1. A lease for a period longer than one year must be in writing and signed by the parties thereto; otherwise, a tenancy at will results. Code 61-102; Beasley v. Lee, 155 Ga. 634 (3) (117 SE 743)
. Where a two-year lease is not signed by the lessor, even though signed by the lessee in possession, it is inoperative as such. Hayes v. City of Atlanta, 1 Ga. App. 25 (2) (57 SE 1087)
; Alexander v. Rozetta, 110 Ga. App. 660 (139 SE2d 451)
2. Lewis, the plaintiff owner of record of certain residential property, brought this dispossessory proceeding against Minnie Floyd for nonpayment of rent. It is unquestioned that Lewis had previously sold the land to Floyd, retaining a security deed with power of sale which was exercised by foreclosure following nonpayment of the instalment note. It is also conceded that after title reverted to Lewis he refinanced the property, that Mrs. Floyd remained in it, that she was supposed to take care of the mortgage payments, and that she did not do so. Her contention is that she is not a tenant because of an oral agreement following the foreclosure proceedings that she pay Lewis a certain sum of money, which she paid in cash, and pay the monthly mortgage notes, and that on repayment of the mortgage Lewis would give her another warranty deed to the property. Lewis contends the agreement was that she should remain in the house as a tenant, paying the mortgage notes as rent, and that she had an option to purchase at a small balance over and beyond the sum of the mortgage payments. These details are in fact contained in a lease signed by Mrs. Floyd but not by Lewis. The lease being void and inoperative for this reason, Mrs. Floyd's signature, while an admission against interest, does not absolutely estop her from contending that no landlord-tenant relation exists between her and Lewis and that she is in fact the equitable owner of the premises under an oral contract to repurchase, accompanied by possession, improvements on the land, and part payment of the purchase price, and that for this reason a dispossessory proceeding cannot lie against her. Harris v. Underwood, 208 Ga. 247 (1) (66 SE2d 332)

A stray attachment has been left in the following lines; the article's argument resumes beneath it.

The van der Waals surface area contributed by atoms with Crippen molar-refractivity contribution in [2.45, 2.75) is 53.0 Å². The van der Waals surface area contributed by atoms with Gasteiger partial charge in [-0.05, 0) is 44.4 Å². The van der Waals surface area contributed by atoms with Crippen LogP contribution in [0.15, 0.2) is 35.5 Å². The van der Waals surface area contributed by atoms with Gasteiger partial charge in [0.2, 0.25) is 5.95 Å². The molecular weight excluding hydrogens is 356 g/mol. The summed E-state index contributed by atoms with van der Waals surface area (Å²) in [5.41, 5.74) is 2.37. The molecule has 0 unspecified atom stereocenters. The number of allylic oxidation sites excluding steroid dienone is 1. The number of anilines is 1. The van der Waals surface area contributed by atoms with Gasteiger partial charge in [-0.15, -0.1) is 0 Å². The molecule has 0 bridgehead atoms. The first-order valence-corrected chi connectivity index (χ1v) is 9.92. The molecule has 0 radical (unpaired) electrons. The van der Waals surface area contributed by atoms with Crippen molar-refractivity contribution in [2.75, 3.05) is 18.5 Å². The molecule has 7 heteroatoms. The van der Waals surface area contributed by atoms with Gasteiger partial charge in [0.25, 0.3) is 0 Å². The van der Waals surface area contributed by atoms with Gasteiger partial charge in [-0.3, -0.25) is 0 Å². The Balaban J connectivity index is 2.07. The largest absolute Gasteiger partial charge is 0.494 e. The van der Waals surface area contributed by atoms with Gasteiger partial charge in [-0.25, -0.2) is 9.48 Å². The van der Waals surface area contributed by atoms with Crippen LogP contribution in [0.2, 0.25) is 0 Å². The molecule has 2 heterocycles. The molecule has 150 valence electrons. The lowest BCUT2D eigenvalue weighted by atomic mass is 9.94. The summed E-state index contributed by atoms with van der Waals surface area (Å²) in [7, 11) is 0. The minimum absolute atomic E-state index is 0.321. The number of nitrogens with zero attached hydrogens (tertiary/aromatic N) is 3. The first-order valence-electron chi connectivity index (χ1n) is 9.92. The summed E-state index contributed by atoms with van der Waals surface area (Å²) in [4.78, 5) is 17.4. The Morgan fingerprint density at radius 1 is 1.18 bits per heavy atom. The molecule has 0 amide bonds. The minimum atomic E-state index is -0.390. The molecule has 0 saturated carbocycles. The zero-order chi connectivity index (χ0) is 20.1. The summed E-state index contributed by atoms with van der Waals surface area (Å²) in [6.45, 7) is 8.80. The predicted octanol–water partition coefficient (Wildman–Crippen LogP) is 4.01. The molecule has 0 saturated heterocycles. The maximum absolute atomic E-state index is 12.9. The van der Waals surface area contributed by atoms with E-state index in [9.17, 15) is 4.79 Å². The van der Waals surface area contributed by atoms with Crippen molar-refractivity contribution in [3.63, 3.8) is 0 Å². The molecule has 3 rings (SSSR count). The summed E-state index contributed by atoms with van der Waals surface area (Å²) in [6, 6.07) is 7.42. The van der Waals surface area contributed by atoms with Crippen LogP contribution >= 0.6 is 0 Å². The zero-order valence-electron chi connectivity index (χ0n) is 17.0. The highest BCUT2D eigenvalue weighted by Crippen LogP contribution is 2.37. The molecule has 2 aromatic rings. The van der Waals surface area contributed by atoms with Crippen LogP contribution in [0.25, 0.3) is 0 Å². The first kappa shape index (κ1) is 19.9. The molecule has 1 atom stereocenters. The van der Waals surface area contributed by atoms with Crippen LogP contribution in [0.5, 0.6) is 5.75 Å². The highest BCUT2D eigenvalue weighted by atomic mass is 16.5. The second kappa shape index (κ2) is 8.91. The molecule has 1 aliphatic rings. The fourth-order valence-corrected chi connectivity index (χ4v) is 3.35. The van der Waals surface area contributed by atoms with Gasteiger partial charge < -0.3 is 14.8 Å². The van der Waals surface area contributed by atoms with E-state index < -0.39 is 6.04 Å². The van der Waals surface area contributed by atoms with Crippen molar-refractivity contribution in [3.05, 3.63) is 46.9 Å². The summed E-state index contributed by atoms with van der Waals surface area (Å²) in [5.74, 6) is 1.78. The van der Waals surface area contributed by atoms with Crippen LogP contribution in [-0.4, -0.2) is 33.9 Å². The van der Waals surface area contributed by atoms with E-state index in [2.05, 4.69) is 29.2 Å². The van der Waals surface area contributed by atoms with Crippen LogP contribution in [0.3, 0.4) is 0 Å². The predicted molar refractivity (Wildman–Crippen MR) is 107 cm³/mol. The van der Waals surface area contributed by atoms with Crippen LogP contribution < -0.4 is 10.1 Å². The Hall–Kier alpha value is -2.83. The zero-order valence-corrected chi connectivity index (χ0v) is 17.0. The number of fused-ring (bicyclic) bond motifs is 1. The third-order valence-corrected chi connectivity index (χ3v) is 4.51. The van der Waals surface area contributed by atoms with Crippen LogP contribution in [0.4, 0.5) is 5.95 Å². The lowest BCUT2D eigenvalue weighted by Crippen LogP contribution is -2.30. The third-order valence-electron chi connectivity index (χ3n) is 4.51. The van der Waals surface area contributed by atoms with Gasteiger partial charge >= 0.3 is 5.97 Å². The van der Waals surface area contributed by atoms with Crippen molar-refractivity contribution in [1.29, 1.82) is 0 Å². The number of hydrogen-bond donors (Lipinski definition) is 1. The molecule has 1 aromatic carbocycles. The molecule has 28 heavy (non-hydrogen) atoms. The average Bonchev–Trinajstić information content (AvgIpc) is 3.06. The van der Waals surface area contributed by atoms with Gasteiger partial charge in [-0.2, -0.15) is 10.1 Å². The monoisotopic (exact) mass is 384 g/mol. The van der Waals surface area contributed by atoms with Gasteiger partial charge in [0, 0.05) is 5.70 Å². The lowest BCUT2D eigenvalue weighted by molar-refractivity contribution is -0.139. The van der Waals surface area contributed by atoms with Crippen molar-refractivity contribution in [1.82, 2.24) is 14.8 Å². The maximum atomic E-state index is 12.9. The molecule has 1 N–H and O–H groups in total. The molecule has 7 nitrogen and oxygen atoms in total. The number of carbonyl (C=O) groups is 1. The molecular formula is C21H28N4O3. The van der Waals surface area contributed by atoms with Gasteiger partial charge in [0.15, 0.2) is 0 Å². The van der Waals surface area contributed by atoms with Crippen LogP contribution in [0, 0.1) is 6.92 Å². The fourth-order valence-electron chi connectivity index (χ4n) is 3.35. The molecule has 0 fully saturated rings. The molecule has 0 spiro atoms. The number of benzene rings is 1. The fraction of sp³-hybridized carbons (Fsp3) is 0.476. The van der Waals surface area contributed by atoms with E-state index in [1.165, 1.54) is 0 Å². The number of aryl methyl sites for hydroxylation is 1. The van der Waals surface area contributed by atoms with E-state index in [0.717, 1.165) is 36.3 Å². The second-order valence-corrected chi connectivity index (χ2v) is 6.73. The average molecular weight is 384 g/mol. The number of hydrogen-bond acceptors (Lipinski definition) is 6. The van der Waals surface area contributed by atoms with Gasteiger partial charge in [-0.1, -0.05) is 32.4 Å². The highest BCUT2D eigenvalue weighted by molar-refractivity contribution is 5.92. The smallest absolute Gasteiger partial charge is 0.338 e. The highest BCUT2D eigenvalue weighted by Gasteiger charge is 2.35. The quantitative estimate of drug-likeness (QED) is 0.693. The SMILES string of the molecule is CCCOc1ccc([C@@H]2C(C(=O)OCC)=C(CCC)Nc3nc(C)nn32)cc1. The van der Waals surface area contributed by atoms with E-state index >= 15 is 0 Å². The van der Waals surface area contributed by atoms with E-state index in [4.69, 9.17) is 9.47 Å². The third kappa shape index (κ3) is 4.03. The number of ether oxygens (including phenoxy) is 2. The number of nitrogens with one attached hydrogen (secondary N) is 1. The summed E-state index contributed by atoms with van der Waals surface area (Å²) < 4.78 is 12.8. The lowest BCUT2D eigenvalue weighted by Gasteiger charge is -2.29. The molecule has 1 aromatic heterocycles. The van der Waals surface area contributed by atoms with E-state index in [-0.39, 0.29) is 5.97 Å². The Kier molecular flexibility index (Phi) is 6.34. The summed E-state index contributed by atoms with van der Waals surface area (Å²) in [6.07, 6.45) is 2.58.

; Sikes v. Sims, 212 Ga. 391 (2) (93 SE2d 6)
At the close of the evidence, on motion of the plaintiff the trial court directed a verdict against the defendant Floyd, apparently under the view that her signature on the lease bound her as a tenant who could not dispute the landlord's title. However, Floyd moved for a new trial on several grounds and the judge, after further consideration, granted the motion on one ground only, which was that whether or not under the evidence detailed above Mrs. Floyd was a tenant or an equitable owner in possession was a question for the jury.
We agree with his reconsidered opinion that a jury question was presented on this issue. Further, the fact that an interlocutory order had been entered requiring that the disputed amount claimed as rent should be paid into court, and that part of it might be withdrawn to take care of mortgage payments, did not establish as the law of the case that Mrs. Floyd was a tenant. The withdrawal of mortgage payments was by agreement between the parties, and the remainder of the fund was in the nature of a tender of funds which would be owing by Mrs. Floyd, either as rent or purchase price as the final result of the case might determine.
3. The defendant filed a cross bill of appeals alleging error on the overruling of her motions for directed verdict and judgment notwithstanding the verdict. Under the evidence above set out she is not entitled to this relief.
Robert T. Efurd, Jr., for appellee.